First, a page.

2019 Chicago Half Marathon

So I had a nasty injury before Carmel marathon in March. Managed to push through and get a new PR. After the marathon I took some time off and ended up going to an orthopedist, getting x-rays and MRIs. Long story short…had to do a lot of PT, but got back to running safely about 3 months post Carmel.  Big thanks to Paul @ Athletico for helping me with therapy and loads of exercises.

I wanted to get back into things slow and gradually get back to my routine. I spent a lot of time building up my body at the gym and the getting back into running by focusing on the basics. I was very happy with my progress and decided to reach out to my coach and get the ball rolling on marathon training.

I had already signed up for CIM earlier in the year, since I love that race so much.. However I knew I would not be able to run it this year for other reasons. (Deferring to next year) So that meant my other option was a November marathon. My coach and I decided on Monumental Marathon in November, which would be 14 weeks of solid marathon training. Everything would need to go well in order for a possible PR attempt. And as my coach said, this is a crammed marathon training block that has 0 room for error.


Two weeks ago, I ran the Alpine Runners Half Marathon on my long run training grounds, this race was treated more as a tester to see what kind of paces I could hold comfortably. I didn’t have a real plan, and didn’t bring any special gels or anything. Suffice to say I felt pretty bad most of the race and the humid weather really did me in. I was able to get a time below expectations and muster out a 1:34:XX. Considering I paced part of the BQ.2 race the day before and was going on little rest I was happy with the result.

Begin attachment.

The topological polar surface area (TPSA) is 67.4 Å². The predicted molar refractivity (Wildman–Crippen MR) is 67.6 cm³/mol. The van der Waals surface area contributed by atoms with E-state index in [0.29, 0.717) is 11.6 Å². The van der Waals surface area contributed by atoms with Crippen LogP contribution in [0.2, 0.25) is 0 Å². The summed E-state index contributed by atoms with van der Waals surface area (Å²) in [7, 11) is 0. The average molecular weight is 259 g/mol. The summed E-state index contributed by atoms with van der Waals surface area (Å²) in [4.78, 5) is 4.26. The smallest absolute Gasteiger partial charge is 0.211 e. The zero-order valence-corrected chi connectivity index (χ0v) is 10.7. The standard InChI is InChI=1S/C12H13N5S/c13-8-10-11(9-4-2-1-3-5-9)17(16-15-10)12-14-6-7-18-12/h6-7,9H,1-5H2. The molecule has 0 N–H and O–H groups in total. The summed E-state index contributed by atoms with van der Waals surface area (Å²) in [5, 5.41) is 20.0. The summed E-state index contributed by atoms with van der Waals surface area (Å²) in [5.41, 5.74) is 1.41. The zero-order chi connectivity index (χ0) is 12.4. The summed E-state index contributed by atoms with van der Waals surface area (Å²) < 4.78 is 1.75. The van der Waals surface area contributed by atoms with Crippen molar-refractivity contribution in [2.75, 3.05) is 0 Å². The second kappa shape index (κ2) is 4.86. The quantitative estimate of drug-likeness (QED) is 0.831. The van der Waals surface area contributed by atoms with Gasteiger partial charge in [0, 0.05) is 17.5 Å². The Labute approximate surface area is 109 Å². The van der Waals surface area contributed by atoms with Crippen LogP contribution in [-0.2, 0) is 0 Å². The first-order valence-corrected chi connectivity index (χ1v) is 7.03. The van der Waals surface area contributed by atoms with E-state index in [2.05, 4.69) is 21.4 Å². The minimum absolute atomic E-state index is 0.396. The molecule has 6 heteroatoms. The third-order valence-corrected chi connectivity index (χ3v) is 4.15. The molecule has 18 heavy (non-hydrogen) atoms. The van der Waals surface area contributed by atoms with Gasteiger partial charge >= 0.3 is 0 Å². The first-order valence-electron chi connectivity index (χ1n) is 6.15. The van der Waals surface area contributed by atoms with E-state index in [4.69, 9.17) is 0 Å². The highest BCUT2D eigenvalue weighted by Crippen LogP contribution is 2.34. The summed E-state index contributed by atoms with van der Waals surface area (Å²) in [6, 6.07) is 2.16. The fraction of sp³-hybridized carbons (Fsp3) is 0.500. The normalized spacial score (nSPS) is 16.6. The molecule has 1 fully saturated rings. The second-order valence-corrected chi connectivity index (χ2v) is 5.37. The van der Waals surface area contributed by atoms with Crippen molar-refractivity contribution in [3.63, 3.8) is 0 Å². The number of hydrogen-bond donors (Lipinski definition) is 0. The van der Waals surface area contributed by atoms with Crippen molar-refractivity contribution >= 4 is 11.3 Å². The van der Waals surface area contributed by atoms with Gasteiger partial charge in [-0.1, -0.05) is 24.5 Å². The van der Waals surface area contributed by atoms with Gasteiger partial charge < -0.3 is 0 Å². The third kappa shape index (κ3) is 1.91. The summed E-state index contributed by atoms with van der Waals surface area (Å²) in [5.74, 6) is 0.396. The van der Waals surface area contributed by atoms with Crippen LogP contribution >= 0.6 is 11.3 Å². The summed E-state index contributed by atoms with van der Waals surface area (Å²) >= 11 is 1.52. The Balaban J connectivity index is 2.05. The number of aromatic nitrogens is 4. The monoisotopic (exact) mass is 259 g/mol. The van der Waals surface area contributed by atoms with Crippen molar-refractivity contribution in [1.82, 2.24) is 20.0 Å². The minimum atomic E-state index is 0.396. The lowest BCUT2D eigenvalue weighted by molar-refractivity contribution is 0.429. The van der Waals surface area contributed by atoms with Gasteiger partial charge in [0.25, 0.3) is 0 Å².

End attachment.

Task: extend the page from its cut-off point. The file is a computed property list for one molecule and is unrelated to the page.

Next race on the schedule was the Hoka One One Chicago Half Marathon. Honestly, the main reason I signed up for this race was because Hoka was sponsoring it! If you have read any of my blog posts you know I’ve been running in Hoka since they released the Bondi v1 and Stinson v1. I pretty much have been a constant free spokesperson and gotten a lot of friends to try and purchase Hokas. Regardless, it aligned well with my schedule and figured it would be a good measure to see where I was at going into October. 

According to my watch on race morning…


I was able to take Friday off and head to the expo with Tony, a training partner who has really gotten faster over the last few years. He was planning on pacing the 1:40 group. We got to the expo after some wonderful Chicago traffic and were directed all over the mall area to get a bib first, then our packet and shirt. The best part about the expo was that the Hoka rep for our area said he might have some hats and would set some aside for Tony and myself since we saw him a few weeks prior. He forgot the hats… BUT one of his colleagues had some extra ones and was nice enough to part ways with them. Finally got the Hoka One One hat I have been searching for… =) 

Yes!